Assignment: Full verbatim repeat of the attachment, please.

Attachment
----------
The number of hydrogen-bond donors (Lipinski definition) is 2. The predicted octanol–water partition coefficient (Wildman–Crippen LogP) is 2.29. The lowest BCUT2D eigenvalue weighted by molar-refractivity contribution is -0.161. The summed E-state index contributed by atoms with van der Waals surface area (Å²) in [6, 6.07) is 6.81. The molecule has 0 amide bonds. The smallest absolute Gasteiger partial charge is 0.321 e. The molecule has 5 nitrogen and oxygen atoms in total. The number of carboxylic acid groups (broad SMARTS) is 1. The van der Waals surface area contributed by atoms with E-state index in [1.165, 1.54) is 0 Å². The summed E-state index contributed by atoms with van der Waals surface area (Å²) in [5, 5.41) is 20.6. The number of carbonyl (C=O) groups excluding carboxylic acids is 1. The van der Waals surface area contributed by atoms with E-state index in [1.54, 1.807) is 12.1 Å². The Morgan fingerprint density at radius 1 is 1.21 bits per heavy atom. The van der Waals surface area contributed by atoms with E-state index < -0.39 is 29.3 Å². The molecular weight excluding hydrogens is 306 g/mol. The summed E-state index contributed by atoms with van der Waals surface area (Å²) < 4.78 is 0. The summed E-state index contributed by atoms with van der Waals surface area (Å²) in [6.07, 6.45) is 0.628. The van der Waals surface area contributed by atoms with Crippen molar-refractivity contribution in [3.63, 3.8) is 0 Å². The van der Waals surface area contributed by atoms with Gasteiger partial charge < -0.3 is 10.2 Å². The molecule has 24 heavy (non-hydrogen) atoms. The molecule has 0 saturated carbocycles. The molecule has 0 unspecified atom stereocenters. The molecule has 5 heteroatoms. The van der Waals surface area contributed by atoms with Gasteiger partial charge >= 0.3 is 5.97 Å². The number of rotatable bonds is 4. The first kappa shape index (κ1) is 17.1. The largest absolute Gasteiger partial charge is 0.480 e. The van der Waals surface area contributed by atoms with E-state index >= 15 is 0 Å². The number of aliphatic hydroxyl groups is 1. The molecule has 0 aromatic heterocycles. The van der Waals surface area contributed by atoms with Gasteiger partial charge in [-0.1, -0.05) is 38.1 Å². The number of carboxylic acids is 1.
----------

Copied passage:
The number of hydrogen-bond donors (Lipinski definition) is 2. The predicted octanol–water partition coefficient (Wildman–Crippen LogP) is 2.29. The lowest BCUT2D eigenvalue weighted by molar-refractivity contribution is -0.161. The summed E-state index contributed by atoms with van der Waals surface area (Å²) in [6, 6.07) is 6.81. The molecule has 0 amide bonds. The smallest absolute Gasteiger partial charge is 0.321 e. The molecule has 5 nitrogen and oxygen atoms in total. The number of carboxylic acid groups (broad SMARTS) is 1. The van der Waals surface area contributed by atoms with E-state index in [1.165, 1.54) is 0 Å². The summed E-state index contributed by atoms with van der Waals surface area (Å²) in [5, 5.41) is 20.6. The number of carbonyl (C=O) groups excluding carboxylic acids is 1. The van der Waals surface area contributed by atoms with E-state index in [1.54, 1.807) is 12.1 Å². The Morgan fingerprint density at radius 1 is 1.21 bits per heavy atom. The van der Waals surface area contributed by atoms with E-state index < -0.39 is 29.3 Å². The molecular weight excluding hydrogens is 306 g/mol. The summed E-state index contributed by atoms with van der Waals surface area (Å²) < 4.78 is 0. The summed E-state index contributed by atoms with van der Waals surface area (Å²) in [6.07, 6.45) is 0.628. The van der Waals surface area contributed by atoms with Crippen molar-refractivity contribution in [3.63, 3.8) is 0 Å². The van der Waals surface area contributed by atoms with Gasteiger partial charge < -0.3 is 10.2 Å². The molecule has 24 heavy (non-hydrogen) atoms. The molecule has 0 saturated carbocycles. The molecule has 0 unspecified atom stereocenters. The molecule has 5 heteroatoms. The van der Waals surface area contributed by atoms with Gasteiger partial charge >= 0.3 is 5.97 Å². The number of rotatable bonds is 4. The first kappa shape index (κ1) is 17.1. The largest absolute Gasteiger partial charge is 0.480 e. The van der Waals surface area contributed by atoms with E-state index >= 15 is 0 Å². The number of aliphatic hydroxyl groups is 1. The molecule has 0 aromatic heterocycles. The van der Waals surface area contributed by atoms with Gasteiger partial charge in [-0.1, -0.05) is 38.1 Å². The number of carboxylic acids is 1.